Survival, Growth and Recruitment of Larval and Juvenile Razorback Sucker (Xyrauchen texanus) Introduced into Floodplain Depressions of the Green River, Utah
Floodplains are presumed to be important rearing habitat for the endangered razorback sucker (Xyrauchen texanus). To help recover this endemic Colorado River Basin species, the Upper Colorado River Endangered Fish Recovery Program implemented a floodplain acquisition and enhancement program. Levee removal was initiated in 1996 as one component of this floodplain restoration program. The goal of the Levee Removal Study was to evaluate the system responses to levee removal and make specific recommendations concerning the value of floodplain/river reconnecting for endangered species (specifically razorback sucker) recovery.
In the White River basin, water demand has increased with human development. Water development projects impact White River hydrology and sediment transport which can, in turn, affect resident Colorado pikeminnow populations. The objectives for this study were: 1) to compile historical biological, hydrological and physical data for the White River, 2) to analyze physical, chemical and biological features of the White River important to endangered fishes and, 3) to identify parameters for long-term monitoring to insure these features are maintained. We examined physical, chemical and biological characteristics during three development periods in the UCRB: early (1895-1945), middle (1946-1984) and post Taylor Draw...
Larval Razorback Sucker And Bonytail Survival And Growth in the Presence of Nonnative Fish in the Stirrup Floodplain
Despite successful reproduction by razorback suckers (Xyrauchen texanus) in the middle Green River, recruitment beyond the larval stage has not been recently observed. Bonytail (Gila elegans) are essentially extirpated in the wild and nearly all bonytail present in the Green River are hatchery-stocked fish. Floodplain wetlands may provide important rearing habitat for both larval razorback sucker and bonytail. However, survival of razorback suckers in restored floodplain habitat has not been observed since 1997, even when larvae were introduced directly into floodplain sites. Large nonnative fish populations in floodplain habitats have likely suppressed survival. The recent drought eliminated, or reset, nonnative...
Flow recommendations for the Duchesne River with a Synopsis of Information Regarding Endangered Fish
Flow recommendations for the Duchesne River represent an integration of physical processes needed to maintain channel complexity and substrate quality (high flow needs), with maintenance of adequate flows needed for endangered fish access, and productivity needed to sustain the prey base supporting Colorado pikeminnow (base flow needs). High flow recommendations for the Duchesne River were designed to maintain the geomorphic processes that form and maintain the present level of channel complexity, dictate habitat availability for endangered fishes, and provide discharge needed to rearrange substrate. These processes are based on the flows needed to mobilize bed load, maintain channel movement, and transport fine...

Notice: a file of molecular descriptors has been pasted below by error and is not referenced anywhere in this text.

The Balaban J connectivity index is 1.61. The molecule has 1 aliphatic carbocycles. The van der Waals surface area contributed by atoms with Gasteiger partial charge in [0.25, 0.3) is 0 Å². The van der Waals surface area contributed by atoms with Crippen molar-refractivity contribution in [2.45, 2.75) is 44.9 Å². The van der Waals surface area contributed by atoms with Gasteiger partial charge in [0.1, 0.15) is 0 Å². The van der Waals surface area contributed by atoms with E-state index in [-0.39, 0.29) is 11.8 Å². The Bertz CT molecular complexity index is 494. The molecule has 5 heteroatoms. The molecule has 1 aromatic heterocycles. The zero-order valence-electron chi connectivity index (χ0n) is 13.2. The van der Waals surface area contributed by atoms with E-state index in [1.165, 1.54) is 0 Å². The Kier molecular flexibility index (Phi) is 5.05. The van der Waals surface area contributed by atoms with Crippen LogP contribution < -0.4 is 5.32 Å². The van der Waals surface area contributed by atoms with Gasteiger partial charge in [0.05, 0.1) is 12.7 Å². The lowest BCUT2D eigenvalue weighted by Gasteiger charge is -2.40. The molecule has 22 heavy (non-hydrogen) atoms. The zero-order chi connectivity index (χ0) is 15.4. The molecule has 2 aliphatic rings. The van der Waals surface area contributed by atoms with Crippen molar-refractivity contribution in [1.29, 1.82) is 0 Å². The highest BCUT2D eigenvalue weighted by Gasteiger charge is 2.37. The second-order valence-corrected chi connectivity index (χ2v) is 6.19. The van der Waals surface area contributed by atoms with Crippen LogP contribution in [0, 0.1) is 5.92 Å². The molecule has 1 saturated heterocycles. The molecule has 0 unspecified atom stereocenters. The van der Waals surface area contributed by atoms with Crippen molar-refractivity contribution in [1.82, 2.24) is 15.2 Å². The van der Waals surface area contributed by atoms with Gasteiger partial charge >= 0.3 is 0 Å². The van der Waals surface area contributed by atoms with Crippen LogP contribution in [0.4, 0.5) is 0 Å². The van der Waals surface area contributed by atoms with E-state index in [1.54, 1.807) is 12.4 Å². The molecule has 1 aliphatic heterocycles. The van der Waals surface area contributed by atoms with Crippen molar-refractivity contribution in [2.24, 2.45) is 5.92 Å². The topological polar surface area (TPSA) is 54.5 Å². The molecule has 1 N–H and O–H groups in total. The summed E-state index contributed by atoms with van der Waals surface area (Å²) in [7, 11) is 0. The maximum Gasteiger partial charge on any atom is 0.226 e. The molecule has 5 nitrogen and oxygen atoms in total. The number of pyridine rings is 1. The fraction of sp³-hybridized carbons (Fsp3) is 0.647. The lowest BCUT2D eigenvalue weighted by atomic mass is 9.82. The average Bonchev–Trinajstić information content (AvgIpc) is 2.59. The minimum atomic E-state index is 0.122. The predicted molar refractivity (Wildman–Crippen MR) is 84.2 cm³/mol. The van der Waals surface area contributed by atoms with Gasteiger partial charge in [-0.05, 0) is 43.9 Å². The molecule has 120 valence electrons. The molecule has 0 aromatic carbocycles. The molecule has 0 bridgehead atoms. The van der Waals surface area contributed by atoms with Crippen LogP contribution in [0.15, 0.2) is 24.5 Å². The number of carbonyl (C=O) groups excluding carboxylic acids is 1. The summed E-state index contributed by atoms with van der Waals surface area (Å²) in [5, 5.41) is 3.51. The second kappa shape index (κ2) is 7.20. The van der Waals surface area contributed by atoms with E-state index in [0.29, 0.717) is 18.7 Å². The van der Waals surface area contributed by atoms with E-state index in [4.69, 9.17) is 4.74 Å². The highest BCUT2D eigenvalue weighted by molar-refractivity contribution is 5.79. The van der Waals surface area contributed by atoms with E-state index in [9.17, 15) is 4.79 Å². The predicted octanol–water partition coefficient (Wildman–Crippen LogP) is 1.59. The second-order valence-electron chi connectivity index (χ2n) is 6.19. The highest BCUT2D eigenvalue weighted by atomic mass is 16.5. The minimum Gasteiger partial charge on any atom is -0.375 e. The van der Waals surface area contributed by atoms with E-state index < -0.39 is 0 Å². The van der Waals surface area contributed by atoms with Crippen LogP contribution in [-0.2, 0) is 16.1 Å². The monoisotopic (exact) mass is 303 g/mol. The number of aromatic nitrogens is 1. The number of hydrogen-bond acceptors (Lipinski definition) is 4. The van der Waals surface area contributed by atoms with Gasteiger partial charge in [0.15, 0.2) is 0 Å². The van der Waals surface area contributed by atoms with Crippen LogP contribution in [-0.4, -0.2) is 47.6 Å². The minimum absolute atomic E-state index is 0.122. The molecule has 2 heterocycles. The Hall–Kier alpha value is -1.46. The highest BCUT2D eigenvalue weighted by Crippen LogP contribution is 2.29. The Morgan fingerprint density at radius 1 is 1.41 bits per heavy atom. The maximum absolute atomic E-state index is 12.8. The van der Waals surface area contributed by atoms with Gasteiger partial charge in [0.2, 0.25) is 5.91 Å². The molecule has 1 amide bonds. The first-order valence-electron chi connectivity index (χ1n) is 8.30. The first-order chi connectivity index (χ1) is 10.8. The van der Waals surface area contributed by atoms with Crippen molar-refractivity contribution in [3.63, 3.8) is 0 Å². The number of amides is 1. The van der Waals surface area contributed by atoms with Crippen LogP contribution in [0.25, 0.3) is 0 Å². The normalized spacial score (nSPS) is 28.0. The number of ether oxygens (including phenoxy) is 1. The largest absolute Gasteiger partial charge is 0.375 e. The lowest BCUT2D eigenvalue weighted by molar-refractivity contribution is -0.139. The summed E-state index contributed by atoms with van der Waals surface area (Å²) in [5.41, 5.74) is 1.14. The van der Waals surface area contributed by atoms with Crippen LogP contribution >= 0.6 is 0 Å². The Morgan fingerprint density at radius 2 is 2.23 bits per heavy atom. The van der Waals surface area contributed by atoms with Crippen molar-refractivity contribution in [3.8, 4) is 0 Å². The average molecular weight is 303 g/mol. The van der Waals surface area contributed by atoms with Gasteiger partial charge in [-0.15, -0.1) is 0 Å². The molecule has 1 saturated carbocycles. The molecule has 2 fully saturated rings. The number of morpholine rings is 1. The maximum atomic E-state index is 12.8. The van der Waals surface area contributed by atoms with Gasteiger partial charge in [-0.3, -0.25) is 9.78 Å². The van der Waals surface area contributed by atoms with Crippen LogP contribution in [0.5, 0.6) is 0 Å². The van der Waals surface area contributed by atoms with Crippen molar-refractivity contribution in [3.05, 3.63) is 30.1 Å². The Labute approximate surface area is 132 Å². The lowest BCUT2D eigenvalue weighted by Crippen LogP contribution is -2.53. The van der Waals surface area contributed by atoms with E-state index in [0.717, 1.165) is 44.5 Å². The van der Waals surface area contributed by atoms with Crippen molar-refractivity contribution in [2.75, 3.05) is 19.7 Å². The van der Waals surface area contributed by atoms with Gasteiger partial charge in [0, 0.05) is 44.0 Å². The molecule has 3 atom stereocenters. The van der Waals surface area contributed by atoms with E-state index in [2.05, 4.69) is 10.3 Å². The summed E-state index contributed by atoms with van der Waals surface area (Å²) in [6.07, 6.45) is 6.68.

Larval razorback sucker and bonytail survival and growth in the presence of nonnative fish in the Baeser floodplain wetland of the middle Green River.
Floodplain restoration is an important element of the Upper Colorado River Endangered Fish Recovery Program. Floodplain restoration was initiated in 1996 by lowering natural and manmade levees that were preventing natural floodplain function by limiting the frequency and duration of river-floodplain connection.
Diets of young Colorado squawfish and other small fish in backwaters of the Green River, Colorado and Utah
ABSTRACT.-We compared diet of young-or-year Colorado squawfish (Ptychocheilus lucius), an endangered cyprinid, with diets of other fish <75 mm total length (TL) collected from backwaters of the Green River between river kilometers 555 and 35 during summer and autumn 1987. Species included native Rhinichthys osculus, Catostomus discoholus, and C. latipinnis, and nonnative Cyprinella lutrensis, Notrupis stramineus, Pit"l1&'Phales promelas, Ictalurus punctatus, and upamis cyanelll1s. For (;,-8.ch species, diet varied with size and between upper and lower river reaches but not between seasons for Hsh of similar size. Larval chironomids and ccratopogonids were principal foods of most fishes. Copepods and cladocerans...
Minimum Flow Recommendation For Passage Of Colorado Squawfish And Razorback Sucker In The 2.3-Mile Reach Of The Lower Gunnison River: Redlands Diversion Dam To The Colorado River Confluence
The 2.3-mile reach of the Lower Gunnison River between the Redlands Diversion Dam and the confluence with the Colorado River is important habitat for Colorado squawfish and razorback sucker and is designated critical habitat for these two fishes. The purpose of this study was to recommend a minimum streamflow for passage of sub-adult and adult Colorado squawfish and razorback sucker during low-flows in this reach.